• What’s your purpose for the money? It’s wise to pair a real reason for exercising your stock options (beyond “they’re going to expire”), so you can balance the tax implications against how much you need. For example, if you’re using options to pay for a child’s college tuition, you’ll need to calculate how much of the income from the shares will be lost in taxes in order to have enough to cover your costs.
  • What percentage of your net worth is in company stock? Concentrating net worth in one (very valuable) stock can create great wealth, but it’s a double-edged sword. Conservative experts advise limiting exposure in one specific stock to 5-10% of your total net worth.
  • What’s your exercise price target? Know what price the stock needs to reach in order for you to cover your goals (college tuition, mortgage payoff, new business investment, etc.). 
  • What are your choices for exercising? There’s always a price to pay for free money, and stock options are no different. To exercise your options, you need to pay for their grant price value. There are four main ways to do this:
    • Cash Exercise: You write a check for the value of your shares at the grant price, which hopefully is much lower than their current value. Like any other investor, you then own those shares, and you can do whatever you want with them. (See tax consequences above.)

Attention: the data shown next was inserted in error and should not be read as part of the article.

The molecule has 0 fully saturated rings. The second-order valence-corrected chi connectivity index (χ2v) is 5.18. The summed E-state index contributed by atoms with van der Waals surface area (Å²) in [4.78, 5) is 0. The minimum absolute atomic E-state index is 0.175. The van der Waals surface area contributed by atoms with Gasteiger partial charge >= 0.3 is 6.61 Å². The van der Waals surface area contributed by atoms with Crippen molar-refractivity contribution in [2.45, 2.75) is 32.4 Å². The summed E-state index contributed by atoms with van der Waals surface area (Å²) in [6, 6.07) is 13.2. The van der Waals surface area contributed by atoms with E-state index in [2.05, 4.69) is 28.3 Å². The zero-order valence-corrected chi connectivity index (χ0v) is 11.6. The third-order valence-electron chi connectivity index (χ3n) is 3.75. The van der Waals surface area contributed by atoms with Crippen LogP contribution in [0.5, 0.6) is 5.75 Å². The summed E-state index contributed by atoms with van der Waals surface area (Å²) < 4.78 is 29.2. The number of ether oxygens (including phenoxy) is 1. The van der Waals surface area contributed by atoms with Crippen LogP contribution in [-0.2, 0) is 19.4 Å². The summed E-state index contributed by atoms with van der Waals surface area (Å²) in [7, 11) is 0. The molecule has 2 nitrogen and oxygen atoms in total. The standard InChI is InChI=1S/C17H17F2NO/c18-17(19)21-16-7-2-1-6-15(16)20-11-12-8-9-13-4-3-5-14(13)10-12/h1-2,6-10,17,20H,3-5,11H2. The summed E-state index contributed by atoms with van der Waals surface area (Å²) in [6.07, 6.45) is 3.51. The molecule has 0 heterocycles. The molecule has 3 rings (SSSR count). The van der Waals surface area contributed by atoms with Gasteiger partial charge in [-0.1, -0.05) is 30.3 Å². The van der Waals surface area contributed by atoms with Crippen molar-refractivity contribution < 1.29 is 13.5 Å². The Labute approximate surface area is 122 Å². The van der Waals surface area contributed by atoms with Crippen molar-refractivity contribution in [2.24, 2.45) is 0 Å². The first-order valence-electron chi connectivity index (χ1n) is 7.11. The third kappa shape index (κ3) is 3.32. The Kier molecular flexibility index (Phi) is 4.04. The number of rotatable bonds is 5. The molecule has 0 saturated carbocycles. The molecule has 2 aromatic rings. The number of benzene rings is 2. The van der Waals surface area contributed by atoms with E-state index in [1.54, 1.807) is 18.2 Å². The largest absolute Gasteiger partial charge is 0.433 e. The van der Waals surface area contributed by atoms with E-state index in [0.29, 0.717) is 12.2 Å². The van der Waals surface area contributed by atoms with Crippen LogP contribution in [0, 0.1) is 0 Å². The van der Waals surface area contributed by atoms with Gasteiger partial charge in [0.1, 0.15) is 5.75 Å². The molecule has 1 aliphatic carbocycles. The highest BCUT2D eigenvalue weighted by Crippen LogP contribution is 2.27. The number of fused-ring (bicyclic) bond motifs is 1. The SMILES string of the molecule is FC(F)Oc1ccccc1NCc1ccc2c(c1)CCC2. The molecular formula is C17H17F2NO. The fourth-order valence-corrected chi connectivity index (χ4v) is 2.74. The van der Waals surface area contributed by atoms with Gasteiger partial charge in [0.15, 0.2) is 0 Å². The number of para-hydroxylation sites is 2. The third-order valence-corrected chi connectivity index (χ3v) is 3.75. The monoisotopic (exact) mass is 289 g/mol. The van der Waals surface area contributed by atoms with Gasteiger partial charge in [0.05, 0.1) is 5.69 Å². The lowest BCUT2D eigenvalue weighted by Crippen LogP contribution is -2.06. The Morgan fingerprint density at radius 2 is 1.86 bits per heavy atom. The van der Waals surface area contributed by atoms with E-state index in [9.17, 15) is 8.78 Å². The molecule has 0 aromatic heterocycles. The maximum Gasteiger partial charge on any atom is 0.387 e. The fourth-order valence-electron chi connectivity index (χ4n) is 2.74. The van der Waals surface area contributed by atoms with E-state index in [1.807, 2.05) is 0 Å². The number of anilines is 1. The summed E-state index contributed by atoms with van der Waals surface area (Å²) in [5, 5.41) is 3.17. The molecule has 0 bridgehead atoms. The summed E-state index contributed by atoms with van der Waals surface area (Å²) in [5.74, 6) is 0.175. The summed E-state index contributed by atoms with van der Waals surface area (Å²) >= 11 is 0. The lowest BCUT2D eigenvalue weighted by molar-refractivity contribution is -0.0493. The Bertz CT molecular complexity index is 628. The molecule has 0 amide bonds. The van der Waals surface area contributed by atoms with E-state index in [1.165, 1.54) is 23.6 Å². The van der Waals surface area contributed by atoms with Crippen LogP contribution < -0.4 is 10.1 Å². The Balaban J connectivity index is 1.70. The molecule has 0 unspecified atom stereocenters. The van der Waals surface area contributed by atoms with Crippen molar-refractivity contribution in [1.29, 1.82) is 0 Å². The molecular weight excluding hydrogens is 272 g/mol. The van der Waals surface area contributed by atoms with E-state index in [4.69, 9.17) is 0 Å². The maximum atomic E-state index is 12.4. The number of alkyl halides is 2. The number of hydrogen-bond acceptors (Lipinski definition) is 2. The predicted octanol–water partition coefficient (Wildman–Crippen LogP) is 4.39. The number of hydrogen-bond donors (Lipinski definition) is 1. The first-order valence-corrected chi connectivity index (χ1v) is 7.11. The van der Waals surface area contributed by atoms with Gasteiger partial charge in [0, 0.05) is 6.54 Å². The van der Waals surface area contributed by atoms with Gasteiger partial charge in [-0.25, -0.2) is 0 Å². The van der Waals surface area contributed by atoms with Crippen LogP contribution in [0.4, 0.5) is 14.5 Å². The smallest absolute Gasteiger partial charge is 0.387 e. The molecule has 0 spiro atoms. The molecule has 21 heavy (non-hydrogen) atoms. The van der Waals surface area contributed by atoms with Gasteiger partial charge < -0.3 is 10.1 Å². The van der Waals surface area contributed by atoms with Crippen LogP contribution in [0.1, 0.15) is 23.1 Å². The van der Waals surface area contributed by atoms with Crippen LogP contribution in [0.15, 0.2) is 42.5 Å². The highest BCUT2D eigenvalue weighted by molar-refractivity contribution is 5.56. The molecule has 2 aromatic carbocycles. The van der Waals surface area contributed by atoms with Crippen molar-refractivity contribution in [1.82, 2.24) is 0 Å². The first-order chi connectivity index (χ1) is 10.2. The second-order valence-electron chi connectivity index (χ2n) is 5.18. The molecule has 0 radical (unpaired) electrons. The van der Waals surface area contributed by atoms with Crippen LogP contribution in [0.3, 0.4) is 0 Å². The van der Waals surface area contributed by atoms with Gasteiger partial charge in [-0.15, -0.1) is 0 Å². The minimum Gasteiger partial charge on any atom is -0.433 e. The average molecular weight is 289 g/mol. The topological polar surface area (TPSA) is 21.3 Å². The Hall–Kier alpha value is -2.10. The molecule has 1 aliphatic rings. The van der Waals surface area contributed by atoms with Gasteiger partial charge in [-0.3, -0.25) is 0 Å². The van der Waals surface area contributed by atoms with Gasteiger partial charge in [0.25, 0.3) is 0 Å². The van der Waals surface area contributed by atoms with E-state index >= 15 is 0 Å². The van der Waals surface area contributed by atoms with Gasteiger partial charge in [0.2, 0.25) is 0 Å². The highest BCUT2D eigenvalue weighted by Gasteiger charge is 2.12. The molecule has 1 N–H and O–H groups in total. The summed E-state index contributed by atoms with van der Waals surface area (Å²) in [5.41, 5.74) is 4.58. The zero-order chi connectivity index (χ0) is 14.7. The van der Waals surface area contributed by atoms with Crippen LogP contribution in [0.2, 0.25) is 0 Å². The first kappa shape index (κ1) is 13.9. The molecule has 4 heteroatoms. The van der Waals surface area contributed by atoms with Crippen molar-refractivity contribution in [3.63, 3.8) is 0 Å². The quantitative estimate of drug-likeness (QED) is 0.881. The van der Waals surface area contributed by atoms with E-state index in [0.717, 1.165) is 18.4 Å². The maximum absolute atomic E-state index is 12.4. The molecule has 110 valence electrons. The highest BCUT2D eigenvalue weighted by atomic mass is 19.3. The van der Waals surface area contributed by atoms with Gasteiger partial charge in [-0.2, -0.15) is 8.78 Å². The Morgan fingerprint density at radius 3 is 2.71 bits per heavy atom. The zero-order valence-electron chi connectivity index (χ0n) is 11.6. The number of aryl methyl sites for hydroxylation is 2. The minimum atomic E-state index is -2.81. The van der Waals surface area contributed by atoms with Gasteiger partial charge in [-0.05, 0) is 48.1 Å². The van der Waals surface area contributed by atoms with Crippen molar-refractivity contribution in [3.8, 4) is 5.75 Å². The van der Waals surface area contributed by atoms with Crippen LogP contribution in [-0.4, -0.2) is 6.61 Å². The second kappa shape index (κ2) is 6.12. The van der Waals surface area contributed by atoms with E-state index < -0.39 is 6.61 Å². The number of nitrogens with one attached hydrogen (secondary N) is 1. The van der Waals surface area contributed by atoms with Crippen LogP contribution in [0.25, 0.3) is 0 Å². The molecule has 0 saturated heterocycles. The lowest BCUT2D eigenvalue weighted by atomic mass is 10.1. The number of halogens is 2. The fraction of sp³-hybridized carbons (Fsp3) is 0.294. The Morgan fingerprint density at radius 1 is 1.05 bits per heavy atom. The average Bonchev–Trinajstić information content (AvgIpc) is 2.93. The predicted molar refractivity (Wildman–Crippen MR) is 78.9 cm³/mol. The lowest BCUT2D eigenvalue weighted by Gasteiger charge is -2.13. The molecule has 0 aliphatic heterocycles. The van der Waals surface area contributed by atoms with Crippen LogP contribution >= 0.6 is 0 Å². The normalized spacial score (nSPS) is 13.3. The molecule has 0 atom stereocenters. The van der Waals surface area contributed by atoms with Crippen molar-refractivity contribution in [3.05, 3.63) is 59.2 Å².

• Cashless Exercise: You essentially sell your shares back to the company. You get a check for the net value of those shares—minus the taxes, expenses and original grant price. This is the simplest exercise option, but often the most disappointing if you haven’t estimated what your options are worth post-tax. This is typically about half of their face value.
    • Sell-to-cover: You sell some of your stock option shares to cover the grant price, taxes and expenses. You own the remaining shares, similar to the cash exercise, but no cash is needed for the transaction.
    • Stock Swap: This is less common, but you can also use shares you already own (through a previous exercise or personal inventory) to cover the grant price, taxes and expenses. You own the full amount of stock option shares, and no cash was needed for the transaction.

Do you see how complicated this gets, and how quickly? The bottom line is you need to understand your stock options—and all the options for the options!—to get the most out of them. 

We’d love to help.  Talk to one of our fee-only financial advisors to set up your stock options consultation.